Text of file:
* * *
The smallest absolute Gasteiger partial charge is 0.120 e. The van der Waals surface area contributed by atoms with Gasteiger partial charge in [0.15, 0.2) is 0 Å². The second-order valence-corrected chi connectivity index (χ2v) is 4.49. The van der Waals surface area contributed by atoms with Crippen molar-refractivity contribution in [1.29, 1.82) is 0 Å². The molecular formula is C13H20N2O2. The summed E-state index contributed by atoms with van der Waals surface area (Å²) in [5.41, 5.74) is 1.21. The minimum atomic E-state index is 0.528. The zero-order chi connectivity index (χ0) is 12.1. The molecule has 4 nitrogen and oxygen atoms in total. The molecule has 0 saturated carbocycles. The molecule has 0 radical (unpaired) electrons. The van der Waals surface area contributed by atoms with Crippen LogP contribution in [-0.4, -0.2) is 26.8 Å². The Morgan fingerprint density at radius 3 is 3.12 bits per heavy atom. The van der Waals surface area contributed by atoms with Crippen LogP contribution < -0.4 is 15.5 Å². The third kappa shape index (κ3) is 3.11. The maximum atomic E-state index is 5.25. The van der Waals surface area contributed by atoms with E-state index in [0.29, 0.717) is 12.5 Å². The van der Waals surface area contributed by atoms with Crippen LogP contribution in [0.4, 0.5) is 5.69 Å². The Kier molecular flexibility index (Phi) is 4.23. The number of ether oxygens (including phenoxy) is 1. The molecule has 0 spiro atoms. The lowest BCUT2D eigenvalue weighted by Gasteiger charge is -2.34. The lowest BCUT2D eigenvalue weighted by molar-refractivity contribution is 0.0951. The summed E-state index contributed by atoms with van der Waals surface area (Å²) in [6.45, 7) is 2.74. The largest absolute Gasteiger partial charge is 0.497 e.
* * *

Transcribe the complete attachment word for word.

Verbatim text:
The smallest absolute Gasteiger partial charge is 0.120 e. The van der Waals surface area contributed by atoms with Gasteiger partial charge in [0.15, 0.2) is 0 Å². The second-order valence-corrected chi connectivity index (χ2v) is 4.49. The van der Waals surface area contributed by atoms with Crippen molar-refractivity contribution in [1.29, 1.82) is 0 Å². The molecular formula is C13H20N2O2. The summed E-state index contributed by atoms with van der Waals surface area (Å²) in [5.41, 5.74) is 1.21. The minimum atomic E-state index is 0.528. The zero-order chi connectivity index (χ0) is 12.1. The molecule has 4 nitrogen and oxygen atoms in total. The molecule has 0 saturated carbocycles. The molecule has 0 radical (unpaired) electrons. The van der Waals surface area contributed by atoms with Crippen LogP contribution in [-0.4, -0.2) is 26.8 Å². The Morgan fingerprint density at radius 3 is 3.12 bits per heavy atom. The van der Waals surface area contributed by atoms with Crippen LogP contribution < -0.4 is 15.5 Å². The third kappa shape index (κ3) is 3.11. The maximum atomic E-state index is 5.25. The van der Waals surface area contributed by atoms with E-state index in [0.29, 0.717) is 12.5 Å². The van der Waals surface area contributed by atoms with Crippen LogP contribution in [0.4, 0.5) is 5.69 Å². The Kier molecular flexibility index (Phi) is 4.23. The number of ether oxygens (including phenoxy) is 1. The molecule has 0 spiro atoms. The lowest BCUT2D eigenvalue weighted by Gasteiger charge is -2.34. The lowest BCUT2D eigenvalue weighted by molar-refractivity contribution is 0.0951. The summed E-state index contributed by atoms with van der Waals surface area (Å²) in [6.45, 7) is 2.74. The largest absolute Gasteiger partial charge is 0.497 e.